What are the odds? Or maybe it’s not that uncommon after all. Still, I think it’s cute. Cycling further, I chanced upon the following scene:

circus act

Sorry it’s so small and out of focus, but I had to act pretty fast to get this shot. It’s one girl riding a normal bike, with another standing up behind her on the rear baggage rack. Oh, and notice which direction that car in the background is driving in. Now I know that Dutch readers will be thinking “Come on, it’s just a couple of girls being silly”, but trust me, in Australia this would be a circus act.

I then headed into the centre of town to try to find some real hardcore bicycle action. I wasn’t disappointed:

Don\'t jump

This photo illustrates a) why the canals need to be trawled regularly for garbage, and b) why it is strongly recommended in the Netherlands to use two bike locks.



This story happened a while ago, but I thought I would tell it now anyway, as I’m blogging and all. As you may or may not be aware, the Netherlands is a country of bicycles. Because the landscape is so flat (and perhaps because the Dutch are oh-so-economical), over the last 150 years or so the bicycle has proven to be a very popular form of transportation in this country. There are almost as many bicycles here as people, and they come in all shapes and sizes, from the huge family rolls-royce model with two child seats and saddlebags for the shopping, to the tiny fold-away ones you can take on the train without even having to buy a ticket for them (again, very economical). They even have a mobile street bar propelled by the patrons.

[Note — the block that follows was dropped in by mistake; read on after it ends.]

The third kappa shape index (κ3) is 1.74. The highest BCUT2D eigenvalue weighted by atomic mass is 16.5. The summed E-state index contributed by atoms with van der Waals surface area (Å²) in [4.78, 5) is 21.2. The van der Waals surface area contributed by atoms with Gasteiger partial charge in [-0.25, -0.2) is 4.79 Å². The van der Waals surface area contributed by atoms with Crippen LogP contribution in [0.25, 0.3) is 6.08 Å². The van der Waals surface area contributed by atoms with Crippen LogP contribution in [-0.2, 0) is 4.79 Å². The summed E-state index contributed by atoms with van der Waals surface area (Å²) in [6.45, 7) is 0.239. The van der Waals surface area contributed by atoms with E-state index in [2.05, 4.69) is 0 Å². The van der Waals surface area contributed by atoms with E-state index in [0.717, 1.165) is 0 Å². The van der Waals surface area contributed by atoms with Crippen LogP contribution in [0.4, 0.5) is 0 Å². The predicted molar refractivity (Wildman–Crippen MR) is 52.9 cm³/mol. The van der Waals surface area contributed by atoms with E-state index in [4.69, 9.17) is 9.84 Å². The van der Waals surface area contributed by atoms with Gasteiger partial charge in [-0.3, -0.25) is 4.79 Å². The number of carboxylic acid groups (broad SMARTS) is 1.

One particularly useul species of bicycle is the bakfiets, or ‘container bike’. It’s a bike with an enormous receptacle on the front that you can use to transport things like, oh I don’t know, home-grown vegetables to market, street organs, Ikea purchases, that type of thing. So when one of Michiel’s neighbours dumped an irresistible 2-seater couch in front of their house, we both agreed that the only thing to do was to get a bakfiets and get it over to my place toot-sweet. So I rented one for the afternoon for 3 euros from the biological vegetable farm down the road, went down to Michiel’s and chucked the couch into it.

Of course, it didn’t fit.

So, with one hand on the handlebars, and the other holding the couch in place, I cycled along the busy road at a glacial pace for 20 minutes, and miraculously made it back to my place with both me and the couch in one piece. Then, happy with my accomplishments, we unloaded the couch and proceeded to carry it up the stairs.

Of course, it didn’t fit.

So I removed one of the handrails and managed to get it up the first flight, around the corner and into the doorway of the second flight of stairs.

Of course, it didn’t fit.

This time there wasn’t even a handrail to unscrew, so I had to concede defeat and take the couch back down the stairs and onto the street. And when I returned to it around half an hour later, it was gone! The economy of the Dutch proves to be advantageous yet again!

Just before I go, here’s another fine example of Dutch bicycle technology:

Random quote of the day:

Counting is for people who can’t dance.”